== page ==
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Criminologist Job Description, Career as a Criminologist, Salary, Employment

Definition and Nature of the Work, Education and Training Requirements, Getting the Job

Education and Training Advanced degree

Salary Varies—see profile

Employment Outlook Poor

Definition and Nature of the Work

Criminologists study the social and psychological conditions that cause crime, the criminals themselves, and methods of rehabilitation. One branch of criminology, called criminalistics, develops scientific ways to detect and solve crime. All criminologists work toward the same ends: to ensure that laws are just and practical, to protect society, and to help criminals reenter society as useful citizens.

Criminologists study data about crimes, arrests, and convictions to determine the social background from which most criminals come. They ask—and attempt to answer—such questions as "Are most criminals poor?" and "Why do some members of a social class commit crimes?" Their answers may lead to changes in social conditions so crime can be diminished.

Criminologists study data about crimes, arrests, and convictions to learn about criminal actions and to suggest practical methods for controlling and rehabilitating criminals. (© Martha Tabor/Working Images Photographs. Reproduced by permission.)

Some criminologists study the criminals themselves, examining their personal histories to reveal incidents that may have influenced them. The conclusions they draw can suggest ways to help at-risk individuals before they turn to crime.

Other criminologists study the history and theories of crime and the nature of the criminal justice system. For instance, they investigate the effects that arrest and conviction have on criminals. Their studies may suggest ways to impede the influence hardened criminals have on people sent to prison for minor crimes They may also determine that certain punishments do not prevent crime.

Criminologists interested in crime detection develop scientific methods, such as lie detector tests and fingerprinting, to study clues. When crimes are committed, these and other techniques are used by crime laboratory technicians to try to identify the criminals.

Criminologists are employed as teachers and researchers at colleges and universities, as administrators of large social agencies or prisons, and as directors of crime prevention projects. A few criminologists put their theoretical knowledge to practical use as police commissioners.

Education and Training Requirements

Applicants need master's or doctoral degrees in subjects related to criminology, such as juvenile delinquency, abnormal psychology, and statistics.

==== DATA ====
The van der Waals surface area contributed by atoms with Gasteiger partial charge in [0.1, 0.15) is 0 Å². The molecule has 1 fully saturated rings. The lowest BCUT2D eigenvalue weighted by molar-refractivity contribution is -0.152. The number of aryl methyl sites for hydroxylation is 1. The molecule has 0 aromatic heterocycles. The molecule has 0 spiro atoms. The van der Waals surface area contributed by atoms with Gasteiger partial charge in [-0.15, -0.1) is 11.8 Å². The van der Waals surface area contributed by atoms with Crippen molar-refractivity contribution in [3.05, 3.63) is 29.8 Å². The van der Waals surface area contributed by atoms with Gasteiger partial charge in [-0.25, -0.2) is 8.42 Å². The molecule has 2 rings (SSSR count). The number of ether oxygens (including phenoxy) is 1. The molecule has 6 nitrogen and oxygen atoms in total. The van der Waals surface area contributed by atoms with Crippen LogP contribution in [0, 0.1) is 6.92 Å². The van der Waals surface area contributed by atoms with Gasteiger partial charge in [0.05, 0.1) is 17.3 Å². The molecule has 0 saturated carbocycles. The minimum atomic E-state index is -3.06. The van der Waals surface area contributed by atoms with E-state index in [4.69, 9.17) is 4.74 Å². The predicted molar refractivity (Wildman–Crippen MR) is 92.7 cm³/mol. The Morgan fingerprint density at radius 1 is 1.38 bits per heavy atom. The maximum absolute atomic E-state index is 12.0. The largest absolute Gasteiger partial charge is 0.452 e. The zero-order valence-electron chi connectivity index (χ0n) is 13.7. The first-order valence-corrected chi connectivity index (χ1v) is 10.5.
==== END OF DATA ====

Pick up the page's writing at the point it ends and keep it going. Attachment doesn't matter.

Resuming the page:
Getting the Job

Job seekers can apply directly to agencies or colleges that hire professionals in the field. School placement services and professional organizations are other sources of employment information.

Advancement Possibilities and Employment Outlook

Advancement in the field of criminology depends on education and experience. Doctoral degrees are generally required for professors, directors of research departments, administrators of large social agencies or crime prevention projects, and police commissioners.

Comparatively few positions exist for criminologists. The number of new jobs in the field depends entirely on public funding for crime prevention projects and agencies.

Working Conditions

Criminologists in social agencies generally work in offices. Those involved in casework may counsel or interview criminals in prisons, while professionals in the field of criminalistics work in laboratories. Administrators, such as police commissioners, usually have high-profile jobs and must respond to the public's concerns about crime. Criminologists generally work more than forty hours per week.

Where to Go for More Information

American Board of Criminalistics
PO Box 1123
Wausau, WI 54402-1123

American Society of Criminology
13142 Kinnear Rd.
Columbus, OH 43212-1156
(614) 292-9207

International Association for the Study of Organized Crime
PO Box 50484
Washington, DC 20091-0484

Earnings and Benefits

Salaries of criminologists vary according to the responsibilities of their jobs and the size of the population served. Both training and experience affect their earnings. Beginning criminologists earn about $28,000 per year, while those with experience can earn up to $50,000 per year. Police commissioners, prison administrators, and others who administer public or private agencies or crime prevention projects earn higher salaries. Those who work as consultants on special projects are paid on a fee basis. Retirement plans, health insurance, and paid holidays and vacations are generally available.

Additional topics

Job Descriptions and Careers, Career and Job Opportunities, Career Search, and Career Choices and ProfilesLaw and Public Service